Boi Akih is a mutable group that ranges from duo to sextet, but the constants that give it its unique blend of composed song form and freewheeling improvisation are singer Monica Akihary and guitarist Niels Brouwer. For their DJ&WM 2012 performance, Akihary and Brouwer fleshed out to a quartet, with drummer Kim Weemhoff and, most notably, Wolter Wierbos—a busy player who truly is one of the most distinctive trombonists alive today. Coming into the set a few minutes late, it took a few moments to recognize the song Boi Akih was singing, though it's one that has been interpreted in a jazz context before: singer/songwriter David Crosby's "Guinnevere," first heard a decade after trumpeter Miles Davis recorded it, on Circle in the Round (Columbia, 1979). With Brouwer on an acoustic, twin-necked harp-guitar, the quartet stayed close to its compositional framework while, at the same time, opening it up for more broad-based interpretation, in a take longer than that on the quartet's recent Circles in Square Society (Bromo, 2012).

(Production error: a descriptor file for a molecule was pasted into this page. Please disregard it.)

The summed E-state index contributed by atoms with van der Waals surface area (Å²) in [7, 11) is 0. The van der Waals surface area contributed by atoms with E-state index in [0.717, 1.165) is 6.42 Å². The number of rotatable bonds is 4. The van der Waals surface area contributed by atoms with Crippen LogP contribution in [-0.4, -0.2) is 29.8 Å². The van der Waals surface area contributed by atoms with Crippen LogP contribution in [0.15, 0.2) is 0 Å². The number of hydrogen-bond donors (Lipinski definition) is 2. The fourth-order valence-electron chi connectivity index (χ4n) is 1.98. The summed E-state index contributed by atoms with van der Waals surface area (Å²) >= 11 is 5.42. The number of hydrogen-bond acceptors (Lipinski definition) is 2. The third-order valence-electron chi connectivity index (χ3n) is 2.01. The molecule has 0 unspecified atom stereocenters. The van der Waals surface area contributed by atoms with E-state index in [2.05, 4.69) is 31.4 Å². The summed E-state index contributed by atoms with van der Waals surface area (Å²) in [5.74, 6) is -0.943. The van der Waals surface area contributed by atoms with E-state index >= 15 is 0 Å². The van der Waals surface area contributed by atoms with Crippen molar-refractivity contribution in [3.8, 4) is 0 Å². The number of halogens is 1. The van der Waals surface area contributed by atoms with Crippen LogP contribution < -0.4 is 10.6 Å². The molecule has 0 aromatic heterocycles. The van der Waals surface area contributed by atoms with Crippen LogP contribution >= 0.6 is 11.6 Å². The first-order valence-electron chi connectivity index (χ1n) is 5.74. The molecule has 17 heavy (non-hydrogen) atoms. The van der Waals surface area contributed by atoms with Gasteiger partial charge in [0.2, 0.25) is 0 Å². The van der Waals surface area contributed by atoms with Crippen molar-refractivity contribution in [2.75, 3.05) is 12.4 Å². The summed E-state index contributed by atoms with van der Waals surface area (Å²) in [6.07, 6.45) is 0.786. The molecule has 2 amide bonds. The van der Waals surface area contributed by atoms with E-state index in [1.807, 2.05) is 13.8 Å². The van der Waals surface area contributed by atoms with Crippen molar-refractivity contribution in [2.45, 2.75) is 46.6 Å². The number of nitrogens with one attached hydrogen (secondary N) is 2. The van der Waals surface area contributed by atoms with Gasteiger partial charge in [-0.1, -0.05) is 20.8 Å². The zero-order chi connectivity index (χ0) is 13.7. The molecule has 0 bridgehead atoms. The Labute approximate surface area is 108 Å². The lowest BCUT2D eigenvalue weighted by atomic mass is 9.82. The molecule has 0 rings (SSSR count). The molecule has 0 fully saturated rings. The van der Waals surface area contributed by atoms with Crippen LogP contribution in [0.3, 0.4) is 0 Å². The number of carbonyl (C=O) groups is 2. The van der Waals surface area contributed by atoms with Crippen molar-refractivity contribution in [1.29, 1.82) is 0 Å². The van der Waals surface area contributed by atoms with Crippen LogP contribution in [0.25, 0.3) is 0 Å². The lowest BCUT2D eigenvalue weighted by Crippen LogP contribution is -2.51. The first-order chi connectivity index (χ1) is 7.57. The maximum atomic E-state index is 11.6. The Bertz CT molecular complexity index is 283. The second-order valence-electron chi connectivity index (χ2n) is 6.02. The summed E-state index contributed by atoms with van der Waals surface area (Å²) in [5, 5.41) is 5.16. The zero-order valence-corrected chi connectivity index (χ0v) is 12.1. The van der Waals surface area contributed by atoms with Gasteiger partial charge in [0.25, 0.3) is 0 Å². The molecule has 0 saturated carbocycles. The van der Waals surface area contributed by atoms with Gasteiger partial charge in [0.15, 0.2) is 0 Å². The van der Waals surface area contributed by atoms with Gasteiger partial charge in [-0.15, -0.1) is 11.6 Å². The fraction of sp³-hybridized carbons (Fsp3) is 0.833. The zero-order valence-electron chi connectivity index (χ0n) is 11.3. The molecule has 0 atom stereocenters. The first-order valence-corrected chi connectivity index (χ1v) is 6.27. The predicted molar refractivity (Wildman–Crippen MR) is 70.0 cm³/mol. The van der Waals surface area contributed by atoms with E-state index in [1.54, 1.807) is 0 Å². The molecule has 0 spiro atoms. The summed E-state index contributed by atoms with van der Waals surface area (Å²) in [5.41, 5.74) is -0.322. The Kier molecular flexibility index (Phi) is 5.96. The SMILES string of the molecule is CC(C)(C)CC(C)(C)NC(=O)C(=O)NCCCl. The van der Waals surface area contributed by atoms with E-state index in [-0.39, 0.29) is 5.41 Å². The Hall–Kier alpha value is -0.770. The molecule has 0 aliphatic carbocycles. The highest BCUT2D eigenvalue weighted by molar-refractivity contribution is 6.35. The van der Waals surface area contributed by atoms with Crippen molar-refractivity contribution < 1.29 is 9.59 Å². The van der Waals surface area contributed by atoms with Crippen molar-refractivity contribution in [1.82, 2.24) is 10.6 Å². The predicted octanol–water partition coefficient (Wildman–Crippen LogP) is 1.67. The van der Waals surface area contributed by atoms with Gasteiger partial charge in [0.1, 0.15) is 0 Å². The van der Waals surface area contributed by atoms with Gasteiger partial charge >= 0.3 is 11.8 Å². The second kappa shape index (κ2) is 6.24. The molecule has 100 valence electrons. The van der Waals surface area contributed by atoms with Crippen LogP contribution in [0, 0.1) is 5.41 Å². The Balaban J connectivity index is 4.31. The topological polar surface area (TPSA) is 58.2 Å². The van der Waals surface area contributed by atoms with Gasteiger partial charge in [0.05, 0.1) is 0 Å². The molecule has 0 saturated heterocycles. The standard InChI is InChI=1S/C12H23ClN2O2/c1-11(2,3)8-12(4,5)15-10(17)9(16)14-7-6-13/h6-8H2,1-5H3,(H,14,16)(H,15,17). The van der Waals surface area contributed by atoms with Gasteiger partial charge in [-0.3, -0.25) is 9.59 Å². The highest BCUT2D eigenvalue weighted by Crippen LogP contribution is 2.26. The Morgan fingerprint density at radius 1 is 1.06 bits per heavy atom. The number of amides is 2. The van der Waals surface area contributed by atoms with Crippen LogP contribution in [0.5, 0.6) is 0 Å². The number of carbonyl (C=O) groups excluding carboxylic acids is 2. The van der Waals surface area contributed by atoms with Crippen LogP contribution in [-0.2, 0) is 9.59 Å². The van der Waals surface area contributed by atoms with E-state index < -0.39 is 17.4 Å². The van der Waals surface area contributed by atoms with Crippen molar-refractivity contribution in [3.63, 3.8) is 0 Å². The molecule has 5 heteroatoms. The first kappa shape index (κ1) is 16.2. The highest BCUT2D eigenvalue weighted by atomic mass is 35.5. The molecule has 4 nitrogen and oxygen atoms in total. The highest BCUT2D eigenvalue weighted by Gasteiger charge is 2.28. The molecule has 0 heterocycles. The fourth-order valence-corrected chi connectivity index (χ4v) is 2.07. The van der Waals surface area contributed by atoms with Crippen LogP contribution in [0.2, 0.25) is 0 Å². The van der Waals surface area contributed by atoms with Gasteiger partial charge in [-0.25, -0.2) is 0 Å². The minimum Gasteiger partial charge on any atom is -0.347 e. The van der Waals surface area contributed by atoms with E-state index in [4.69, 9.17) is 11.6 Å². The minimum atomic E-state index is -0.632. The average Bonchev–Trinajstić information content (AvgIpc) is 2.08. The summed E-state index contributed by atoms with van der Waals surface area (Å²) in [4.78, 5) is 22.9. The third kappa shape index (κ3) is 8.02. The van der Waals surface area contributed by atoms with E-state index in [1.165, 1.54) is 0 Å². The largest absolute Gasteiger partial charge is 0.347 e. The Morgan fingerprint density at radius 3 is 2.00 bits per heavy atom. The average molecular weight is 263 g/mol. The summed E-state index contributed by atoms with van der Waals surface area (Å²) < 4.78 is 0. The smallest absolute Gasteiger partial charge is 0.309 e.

The group also covered Jimi Hendrix ("The Wind Cries Mary," rather than Circles in Square Society's "A Merman I Should Turn to Be") and Bob Marley, in a particularly powerful "Redemption Song," that closed the set. In the midst of all this, passages of free play where Akihary proved an intriguing improvisational foil—at times touching on scat, but more often than not relying on more unique and unusual vocal approaches. Wierbos, using mutes and just flat-out spontaneous creativity, was never less than perfect, whether he was dropping down into his instrument's lower register, to assume some kind of bass role, or soaring with nearly human-like articulations, turning his interactions with Akihary into some of DJ&WM's most compelling moments of connected chemistry. Brouwer was capable of greater beauty on his acoustic harp-guitar, but when he turned to electric his approach became far more angular and aggressive, while Weemhoff's ears were clearly open throughout the set, pushing hard as needed, but equally appropriate as a textural player.